His mad dash around the bases actually shouldn’t be that shocking for Romine, a guy that actually has better-than-average legs among his positional peers. According to Statcast’s speed metric (“Sprint Speed”), Romine ranks 10th out 37 catchers with at least 50 tracked runs.
Hanging Chad, Green not money
The Yankees head into the break coming off yet another disappointing loss, another game where they snatched defeat from the jaws of victory, blowing an early two-run lead and falling 5-2 to the Indians on Sunday afternoon.
Still, they finished the first half 62-33 (.653), their best pre-break record since 1998 (61-20, .753). Since the first All-Star game in 1933, this is the 13th time the Yankees have entered the break with a .650 win percentage or better. Of the previous 12 seasons it happened, the Yankees made the World Series 10 times and won it all seven times.
Masahiro Tanaka was sharp through the first few innings before coughing up the #obligatoryhomer to Edwin Encarnacion in the fourth, a two-run shot that tied the game 2-2. That was the 53rd dinger allowed by Tanaka since the start of last season, more than any other pitcher over the last two years (and remember, he was on the DL for a month, too). Those were the only runs he gave up over six-plus innings, which has become a trend for the homer-prone Tanaka: 64 percent of his runs allowed have come via the longball this season, compared to the league average of 40 percent.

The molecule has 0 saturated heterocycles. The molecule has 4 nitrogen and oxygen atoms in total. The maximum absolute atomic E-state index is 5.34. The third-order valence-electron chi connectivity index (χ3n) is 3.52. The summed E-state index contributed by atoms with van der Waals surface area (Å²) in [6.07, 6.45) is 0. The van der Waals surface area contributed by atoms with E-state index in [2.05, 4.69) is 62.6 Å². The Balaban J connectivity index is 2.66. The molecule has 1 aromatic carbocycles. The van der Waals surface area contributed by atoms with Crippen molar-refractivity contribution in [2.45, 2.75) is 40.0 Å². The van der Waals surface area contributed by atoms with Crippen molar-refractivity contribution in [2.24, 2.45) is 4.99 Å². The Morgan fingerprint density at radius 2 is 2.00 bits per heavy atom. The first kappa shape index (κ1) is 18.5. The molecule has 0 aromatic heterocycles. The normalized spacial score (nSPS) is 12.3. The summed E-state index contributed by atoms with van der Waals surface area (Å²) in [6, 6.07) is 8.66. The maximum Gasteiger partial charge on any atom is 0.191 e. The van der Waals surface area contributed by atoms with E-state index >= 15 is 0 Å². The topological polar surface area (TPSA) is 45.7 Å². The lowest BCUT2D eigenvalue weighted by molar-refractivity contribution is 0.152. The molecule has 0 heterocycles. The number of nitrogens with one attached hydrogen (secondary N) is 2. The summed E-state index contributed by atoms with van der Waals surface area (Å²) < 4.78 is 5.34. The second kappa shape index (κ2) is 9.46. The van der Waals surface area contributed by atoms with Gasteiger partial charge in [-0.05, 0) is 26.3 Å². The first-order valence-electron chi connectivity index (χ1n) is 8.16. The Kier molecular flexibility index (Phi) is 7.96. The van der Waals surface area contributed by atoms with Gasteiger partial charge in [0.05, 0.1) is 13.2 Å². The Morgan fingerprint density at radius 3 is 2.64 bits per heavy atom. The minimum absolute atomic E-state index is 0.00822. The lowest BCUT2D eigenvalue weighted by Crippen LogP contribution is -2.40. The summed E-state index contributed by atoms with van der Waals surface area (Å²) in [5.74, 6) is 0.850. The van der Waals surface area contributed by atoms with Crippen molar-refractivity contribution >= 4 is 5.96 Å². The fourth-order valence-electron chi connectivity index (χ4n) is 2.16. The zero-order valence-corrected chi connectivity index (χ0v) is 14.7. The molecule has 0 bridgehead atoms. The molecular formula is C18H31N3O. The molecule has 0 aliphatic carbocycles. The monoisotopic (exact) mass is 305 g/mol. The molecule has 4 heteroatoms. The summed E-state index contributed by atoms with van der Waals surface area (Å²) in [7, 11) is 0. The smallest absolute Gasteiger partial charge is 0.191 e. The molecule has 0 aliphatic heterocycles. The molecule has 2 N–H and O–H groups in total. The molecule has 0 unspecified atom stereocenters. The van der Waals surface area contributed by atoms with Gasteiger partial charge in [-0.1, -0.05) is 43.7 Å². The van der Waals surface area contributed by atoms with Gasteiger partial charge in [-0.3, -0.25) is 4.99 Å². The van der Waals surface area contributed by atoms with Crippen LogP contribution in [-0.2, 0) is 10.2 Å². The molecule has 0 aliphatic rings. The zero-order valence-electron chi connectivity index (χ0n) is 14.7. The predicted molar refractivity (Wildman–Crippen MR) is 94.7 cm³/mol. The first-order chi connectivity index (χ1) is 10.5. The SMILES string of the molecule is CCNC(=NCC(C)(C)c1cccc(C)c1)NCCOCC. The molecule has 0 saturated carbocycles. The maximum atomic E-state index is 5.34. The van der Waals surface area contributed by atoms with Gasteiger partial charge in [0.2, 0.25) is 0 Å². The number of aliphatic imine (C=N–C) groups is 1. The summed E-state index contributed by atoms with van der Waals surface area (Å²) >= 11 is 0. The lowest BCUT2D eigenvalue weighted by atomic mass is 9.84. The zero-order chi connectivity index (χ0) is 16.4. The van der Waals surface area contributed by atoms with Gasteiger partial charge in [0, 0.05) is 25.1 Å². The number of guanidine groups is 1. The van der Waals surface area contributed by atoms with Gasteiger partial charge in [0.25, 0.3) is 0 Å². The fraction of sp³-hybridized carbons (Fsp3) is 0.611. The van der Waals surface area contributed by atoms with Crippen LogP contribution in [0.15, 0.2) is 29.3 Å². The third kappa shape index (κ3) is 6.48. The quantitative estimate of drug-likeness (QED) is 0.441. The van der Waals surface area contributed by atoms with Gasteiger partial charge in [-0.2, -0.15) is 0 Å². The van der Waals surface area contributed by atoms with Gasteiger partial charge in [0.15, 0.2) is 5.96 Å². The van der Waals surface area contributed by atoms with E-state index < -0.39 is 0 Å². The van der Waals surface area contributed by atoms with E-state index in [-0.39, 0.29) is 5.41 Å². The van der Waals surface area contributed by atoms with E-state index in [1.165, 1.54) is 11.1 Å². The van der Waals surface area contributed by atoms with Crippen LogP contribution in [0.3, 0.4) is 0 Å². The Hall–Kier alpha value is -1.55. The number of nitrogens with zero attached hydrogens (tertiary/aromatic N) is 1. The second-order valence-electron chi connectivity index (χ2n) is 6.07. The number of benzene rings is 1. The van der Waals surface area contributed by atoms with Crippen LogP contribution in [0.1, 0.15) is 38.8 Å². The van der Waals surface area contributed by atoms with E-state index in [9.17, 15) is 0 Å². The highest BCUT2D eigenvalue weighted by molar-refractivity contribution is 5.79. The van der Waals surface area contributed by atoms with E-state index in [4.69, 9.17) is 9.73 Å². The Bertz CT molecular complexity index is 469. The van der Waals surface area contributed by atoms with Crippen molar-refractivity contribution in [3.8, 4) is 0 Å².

Chad Green, who allowed a late game-tying two-run homer to Manny Machado in his previous outing on July 10, imploded for the second time in as many appearances. He surrendered three runs in the eighth inning — including a tie-breaking solo homer to Michael Brantley — and wore the goat’s horns again. It was the first time in his career he got tagged for multiple runs in back-to-back relief outings, and the three runs he gave up were his most ever in a game out of the bullpen.
Despite Green’s mess, the bullpen enters the break with a 2.69 ERA, the best first-half mark for any Yankee team in a non-strike season since 1976 (2.43). The potent lineup is putting up historical numbers so far, too, with a .463 slugging percentage. That’s the fourth-best pre-break slugging percentage by any Yankee team dating back to the first All-Star game in 1933. The only better years were 1936 (.511), 2002 (.476) and 2009 (.471.).